My computer crashed a week and a half ago. It required that I take it into the shop and have it checked out. There was nothing wrong with the hard drive; it passed the diagnostics test. It had a software problem.
To solve the software problem the technician had to “wipe my computer clean.” In other words, he had to erase all the data off it.
Of course, I panicked. My whole business and all my writing projects exist on that laptop, not to mention years of accumulated files and data. Who knows what all is on there…not even me. Then I realized everything was backed up through an on-line program. I could download it all back onto my laptop…a slow process, but I could get all the data once again.
However, that left the other issue: software. The software had failed me. Somehow one piece of it had become corrupted. And now I would have to reinstall all of it piece by piece. While the hard drive – the internal workings of the computer – its body and soul – was working fine, the part of the programs, computer that tells it what to do – the mind and emotions – had failed. Now I had a chance to add brand new programs.
Each fall Jews have a chance to wipe clean the computers of their personal lives – maybe not of all the data but at least of the programs that aren’t working. When the Jewish holidays of Rosh Hashanah and Yom Kippur roll around, we are asked to look at which “programs” – which ways of thinking, acting, and feeling – have failed us in the past year. And we are asked to commit to changing out those programs for new or changed ones. We acknowledge that there is nothing wrong with the basic workings of our computer. Indeed, our souls are pure. Elohai neshama shenatata bi t’hora hi. “Oh God, the soul you have given me, she is pure,” we pray each morning when we wake up. It’s the programs – the programming – we give that computer that mucks up the workings.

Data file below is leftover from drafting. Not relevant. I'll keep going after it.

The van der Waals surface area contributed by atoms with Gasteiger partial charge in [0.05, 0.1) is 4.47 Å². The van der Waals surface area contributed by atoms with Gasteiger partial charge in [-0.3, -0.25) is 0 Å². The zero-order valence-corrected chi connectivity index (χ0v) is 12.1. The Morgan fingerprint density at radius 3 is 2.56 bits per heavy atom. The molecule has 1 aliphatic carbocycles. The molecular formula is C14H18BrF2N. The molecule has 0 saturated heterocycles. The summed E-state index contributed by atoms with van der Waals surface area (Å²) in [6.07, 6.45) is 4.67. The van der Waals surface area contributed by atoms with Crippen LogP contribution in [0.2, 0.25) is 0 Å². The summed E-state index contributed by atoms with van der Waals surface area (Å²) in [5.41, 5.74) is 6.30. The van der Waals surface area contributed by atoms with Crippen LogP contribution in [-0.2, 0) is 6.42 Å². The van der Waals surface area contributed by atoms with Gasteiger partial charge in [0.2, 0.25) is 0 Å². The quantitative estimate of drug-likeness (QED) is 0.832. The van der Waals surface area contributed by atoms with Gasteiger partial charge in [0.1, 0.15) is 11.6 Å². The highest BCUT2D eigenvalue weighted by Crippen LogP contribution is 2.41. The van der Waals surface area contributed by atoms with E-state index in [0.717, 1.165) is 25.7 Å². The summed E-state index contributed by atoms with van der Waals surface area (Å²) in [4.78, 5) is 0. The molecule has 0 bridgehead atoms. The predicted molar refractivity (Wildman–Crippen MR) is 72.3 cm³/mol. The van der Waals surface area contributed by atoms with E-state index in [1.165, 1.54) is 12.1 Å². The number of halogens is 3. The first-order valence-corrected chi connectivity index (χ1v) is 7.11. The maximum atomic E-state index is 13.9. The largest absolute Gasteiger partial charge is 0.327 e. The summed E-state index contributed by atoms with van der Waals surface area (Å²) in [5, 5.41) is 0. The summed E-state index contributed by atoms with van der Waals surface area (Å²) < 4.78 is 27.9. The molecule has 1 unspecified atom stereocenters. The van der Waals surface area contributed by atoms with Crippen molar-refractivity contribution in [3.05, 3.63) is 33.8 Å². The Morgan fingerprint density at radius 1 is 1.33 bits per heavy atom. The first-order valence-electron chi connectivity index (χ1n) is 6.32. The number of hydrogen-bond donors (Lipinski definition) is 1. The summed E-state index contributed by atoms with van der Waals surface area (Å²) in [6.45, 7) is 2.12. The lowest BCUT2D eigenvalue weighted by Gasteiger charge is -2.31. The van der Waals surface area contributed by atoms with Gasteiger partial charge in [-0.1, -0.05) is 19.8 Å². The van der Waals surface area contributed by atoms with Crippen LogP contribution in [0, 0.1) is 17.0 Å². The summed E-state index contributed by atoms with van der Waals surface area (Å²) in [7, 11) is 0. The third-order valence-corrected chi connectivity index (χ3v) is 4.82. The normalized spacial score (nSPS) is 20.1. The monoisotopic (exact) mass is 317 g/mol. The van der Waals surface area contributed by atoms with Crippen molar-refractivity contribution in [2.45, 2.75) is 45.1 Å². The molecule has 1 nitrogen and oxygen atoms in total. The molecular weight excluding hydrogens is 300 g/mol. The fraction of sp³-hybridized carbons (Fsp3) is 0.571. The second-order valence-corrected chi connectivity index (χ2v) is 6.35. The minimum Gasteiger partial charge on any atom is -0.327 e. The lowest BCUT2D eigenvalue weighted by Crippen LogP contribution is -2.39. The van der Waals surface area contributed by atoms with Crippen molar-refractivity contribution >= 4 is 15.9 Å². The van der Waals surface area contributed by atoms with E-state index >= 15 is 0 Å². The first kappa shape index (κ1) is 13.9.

During this time we look at how our programming might have caused us to hurt others and we repent. We ask for forgiveness. We take time to go inward and to wipe our our computers clean of the files we don’t need — we forgive — and remove the faulty programs that caused us to behave badly. We then can restore files or upload new programs for “better” behavior.
You don’t have to even be Jewish to participate in the High Holy Days. Take advantage of the time and the energy. (Check out my book for help using the 10 day period.) Jews and non-Jews alike can wipe clean their “computers” and install new programs, new thoughts, new actions, new feelings for the New Year. They can commit to thinking more positively, feeling more loving, peaceful, joyous, moving towards the targets they set more diligently every day.
What programs (and data) will you take off your computer this year and what new ones will you install? Will you actually run those programs and use them? Let me know.
Rosh Hashanah begins at sunset tomorrow, Wednesday, 9/27/11. You then have 10 days to wipe your computer clean and install the new programs you want to use in the New Year. However, you really can do this at any time of the year. Good luck with your restore process.